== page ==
Finally I tossed it all out, all of it, which essentially meant I threw it on the front porch, where it’s likely still sitting, waiting for my husband to put it out of its misery, and we all know how the garbage removal went down. John Wayne, do you read me?

So ixnay on the buffet at the birdfeeder, which, in fairness, has definitely seen better days, and predominantly has served as some sort of circus attraction/challenge for the rodent population. (P.S. There is no such thing as ‘squirrel proof.’ They are masters, masters, let me tell you, in the art of breaking and entering. Truly, there exists no grander larceny.)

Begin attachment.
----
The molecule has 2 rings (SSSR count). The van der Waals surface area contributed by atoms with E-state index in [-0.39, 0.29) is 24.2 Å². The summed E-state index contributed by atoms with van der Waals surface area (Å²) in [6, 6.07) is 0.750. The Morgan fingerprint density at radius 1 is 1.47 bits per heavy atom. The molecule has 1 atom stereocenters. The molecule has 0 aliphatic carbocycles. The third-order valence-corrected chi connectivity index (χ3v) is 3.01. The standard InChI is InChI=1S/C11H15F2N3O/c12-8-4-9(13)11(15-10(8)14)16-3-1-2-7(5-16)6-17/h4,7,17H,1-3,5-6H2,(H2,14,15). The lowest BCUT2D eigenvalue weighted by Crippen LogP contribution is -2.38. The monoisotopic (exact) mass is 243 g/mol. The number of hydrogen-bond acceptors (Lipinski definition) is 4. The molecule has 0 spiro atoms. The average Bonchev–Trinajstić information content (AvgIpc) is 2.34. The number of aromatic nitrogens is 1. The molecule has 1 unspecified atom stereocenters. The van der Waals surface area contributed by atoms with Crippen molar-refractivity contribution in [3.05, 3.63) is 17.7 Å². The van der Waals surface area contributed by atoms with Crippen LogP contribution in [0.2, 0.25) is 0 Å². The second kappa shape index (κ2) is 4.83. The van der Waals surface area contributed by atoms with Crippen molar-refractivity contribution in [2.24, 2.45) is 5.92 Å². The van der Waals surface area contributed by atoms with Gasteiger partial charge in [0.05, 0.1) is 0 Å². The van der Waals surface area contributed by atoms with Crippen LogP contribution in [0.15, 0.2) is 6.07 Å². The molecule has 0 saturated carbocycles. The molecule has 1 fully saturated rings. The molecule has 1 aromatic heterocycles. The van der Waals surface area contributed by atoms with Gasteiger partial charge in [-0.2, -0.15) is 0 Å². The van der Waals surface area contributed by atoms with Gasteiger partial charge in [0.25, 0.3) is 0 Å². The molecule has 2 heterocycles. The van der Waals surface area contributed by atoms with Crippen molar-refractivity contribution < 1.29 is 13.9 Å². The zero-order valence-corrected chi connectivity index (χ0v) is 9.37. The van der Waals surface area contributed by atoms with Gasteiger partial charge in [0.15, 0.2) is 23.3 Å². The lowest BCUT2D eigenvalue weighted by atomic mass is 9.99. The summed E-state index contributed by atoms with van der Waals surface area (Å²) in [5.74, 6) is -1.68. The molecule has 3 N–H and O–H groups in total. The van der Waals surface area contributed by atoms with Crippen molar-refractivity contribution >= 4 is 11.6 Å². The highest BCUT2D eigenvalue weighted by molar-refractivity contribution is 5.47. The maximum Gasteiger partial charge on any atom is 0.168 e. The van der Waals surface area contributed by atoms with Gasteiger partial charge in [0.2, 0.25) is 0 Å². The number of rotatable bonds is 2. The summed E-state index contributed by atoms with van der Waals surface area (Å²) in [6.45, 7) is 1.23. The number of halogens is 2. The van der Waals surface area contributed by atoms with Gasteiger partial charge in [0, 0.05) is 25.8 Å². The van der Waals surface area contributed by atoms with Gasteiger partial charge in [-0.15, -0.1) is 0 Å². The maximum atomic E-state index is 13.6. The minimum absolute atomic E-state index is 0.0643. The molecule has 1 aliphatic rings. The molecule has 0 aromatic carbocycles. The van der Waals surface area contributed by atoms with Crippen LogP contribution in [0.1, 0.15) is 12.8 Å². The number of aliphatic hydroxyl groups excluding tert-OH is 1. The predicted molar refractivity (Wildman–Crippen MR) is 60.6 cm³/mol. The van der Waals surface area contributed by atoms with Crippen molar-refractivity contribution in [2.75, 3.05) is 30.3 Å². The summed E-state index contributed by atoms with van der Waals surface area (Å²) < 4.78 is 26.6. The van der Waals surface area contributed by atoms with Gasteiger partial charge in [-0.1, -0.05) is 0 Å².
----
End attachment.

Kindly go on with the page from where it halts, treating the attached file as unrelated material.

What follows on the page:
During the midst of all this maggot mayhem and Styrofoam slaughtering, I suddenly remembered my younger daughter had her COVID vaccine appointment and so out the door we flew with less than five minutes to spare, pulling less than squarely into the busy lot of (shall not be named) location. My parking job was the love child of a drunken sailor and ‘new driver, please be patient,’ at best — think straddling the white line, wheels set at a hard right and slightly up on the embankment. Hey kids, here’s what not to do.

We head into Pharmacy World and too bad I didn’t splurge for those easy passes because wait we will along with the throngs of other people who clearly suffer from the same affliction of actually just trying to get someone behind the counter to make eye contact with you.

“Hmm,” the pharmacist said when it was finally our turn. “I don’t seem to have an appointment in here for her …” He scrunches his face, adjusting his glasses. “What’s the name again?”